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First Report of Tobacco Mosaic Virus Infecting Bidens pilosa in China

    Authors and Affiliations
    • Peng Chen
    • Ping-Xiu Lan
    • Fan Li
    1. State Key Laboratory for Conservation and Utilization of Bio-Resources in Yunnan, Yunnan Agricultural University, Kunming 650201, China

    Bidens pilosa is an annual weed in the family Asteraceae and is widely distributed in tropical and subtropical regions worldwide. It is also a natural host for at least five viruses, namely, tomato spotted wilt orthotospovirus, tomato zonate spot orthotospovirus, pepper chlorotic spot orthotospovirus, Bidens mottle virus, and Bidens mosaic virus; therefore, it serves as a virus reservoir for various field crops (Wang et al. 2009; Xu et al. 2022; Yin et al. 2013). In August 2021, plants of B. pilosa displaying symptoms of chlorosis, mosaic, and necrosis were observed in the surroundings of a tobacco field in Kunming, Yunnan Province, China. Leaf samples were collected from four diseased B. pilosa plants, and total nucleic acids were extracted using a cetyltrimethylammonium bromide–based method (Li et al. 2008). RT-PCR was carried out using virus-specific primers designed for the aforementioned five viruses as well as tobacco mosaic virus (TMV). The results indicated that none of the four samples tested positive for the five viruses, except for one sample, which produced an amplicon of the expected size (700 bp) with the TMV-specific primer pair TMVF (5′-CGGTCAGTGCCGAACAAGAA-3′) and TMVR (5′-TACGTGCCTGCGGATGTATATG-3′). Cloning and sequencing the amplicon revealed a 717-nt fragment (accession no. OR136480) in the core cp region of TMV, which showed the highest nucleotide sequence identity of 99.6% with other TMV isolates (HE818450) in GenBank. TMV infection was also verified by the dot enzyme-linked immunosorbent assay using the antisera of TMV (Beijing Green Castle Agricultural Technology). To further confirm the TMV infection in B. pilosa plants, a TMV infectious clone (kindly provided by Dr. Fei Yan at Ningbo University, China) was inoculated into 12 healthy 3-week-old B. pilosa seedlings using Agrobacterium-mediated delivery. None of the inoculated B. pilosa plants exhibited distinct symptoms even 30 days after inoculation. Nevertheless, RT-PCR and Sanger sequencing results revealed that two of the inoculated B. pilosa plants were infected by TMV. The above results collectively indicate that TMV can infect B. pilosa under both natural and artificial conditions. However, it is possible that the symptoms observed on the diseased B. pilosa plants in the field may not be solely attributed to TMV but rather to the coinfection of TMV with other unidentified viruses, which were not characterized in this study. TMV is considered one of the economically significant pathogens affecting crops such as tobacco (Nicotiana tabacum), pepper (Capsicum spp.), and tomato (Solanum lycopersicum). It is highly contagious and can be transmitted through various means, including seeds, soil, and agricultural practice. B. pilosa is considered one of the most significant alien invasive weeds in China, mainly owing to its robust reproductive capacity. Furthermore, B. pilosa has the potential to act as a reservoir for various viruses that may affect field crops. The presence of TMV on B. pilosa plants may enhance the transmission efficiency of the virus in the field. Although TMV does not induce noticeable symptoms in B. pilosa, its presence on these plants could potentially increase the transmission efficiency of the virus in the field, posing a significant risk to field crops. Therefore, effective weed management and the diligent monitoring of TMV in B. pilosa should be recognized as essential sanitary practices for controlling viral diseases in field crops. To the best of our knowledge, this is the first report of TMV infecting B. pilosa in China.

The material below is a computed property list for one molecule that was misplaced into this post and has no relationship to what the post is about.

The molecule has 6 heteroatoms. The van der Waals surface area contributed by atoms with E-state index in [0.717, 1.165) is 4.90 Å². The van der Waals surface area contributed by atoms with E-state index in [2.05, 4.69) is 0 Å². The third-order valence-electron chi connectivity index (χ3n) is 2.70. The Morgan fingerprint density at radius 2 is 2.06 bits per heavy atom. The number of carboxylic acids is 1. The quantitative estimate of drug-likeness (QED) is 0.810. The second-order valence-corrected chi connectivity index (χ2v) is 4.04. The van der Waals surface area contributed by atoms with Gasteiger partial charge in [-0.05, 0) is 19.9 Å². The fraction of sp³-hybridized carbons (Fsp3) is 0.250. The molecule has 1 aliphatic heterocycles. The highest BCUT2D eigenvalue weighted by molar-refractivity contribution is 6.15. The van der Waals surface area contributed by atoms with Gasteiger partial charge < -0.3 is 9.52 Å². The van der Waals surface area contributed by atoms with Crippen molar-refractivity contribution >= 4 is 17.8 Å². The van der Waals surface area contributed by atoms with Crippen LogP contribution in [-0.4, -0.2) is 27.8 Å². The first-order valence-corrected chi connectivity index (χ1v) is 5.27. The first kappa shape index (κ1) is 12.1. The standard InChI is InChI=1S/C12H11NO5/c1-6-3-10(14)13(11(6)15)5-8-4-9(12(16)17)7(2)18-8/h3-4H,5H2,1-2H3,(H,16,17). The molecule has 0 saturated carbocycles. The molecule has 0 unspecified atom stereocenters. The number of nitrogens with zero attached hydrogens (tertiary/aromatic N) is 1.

The author(s) declare no conflict of interest.


    Funding: This study was funded by the National Key R&D Program of China (2022YFD1400700 and 2022YFD1401200).

    The author(s) declare no conflict of interest.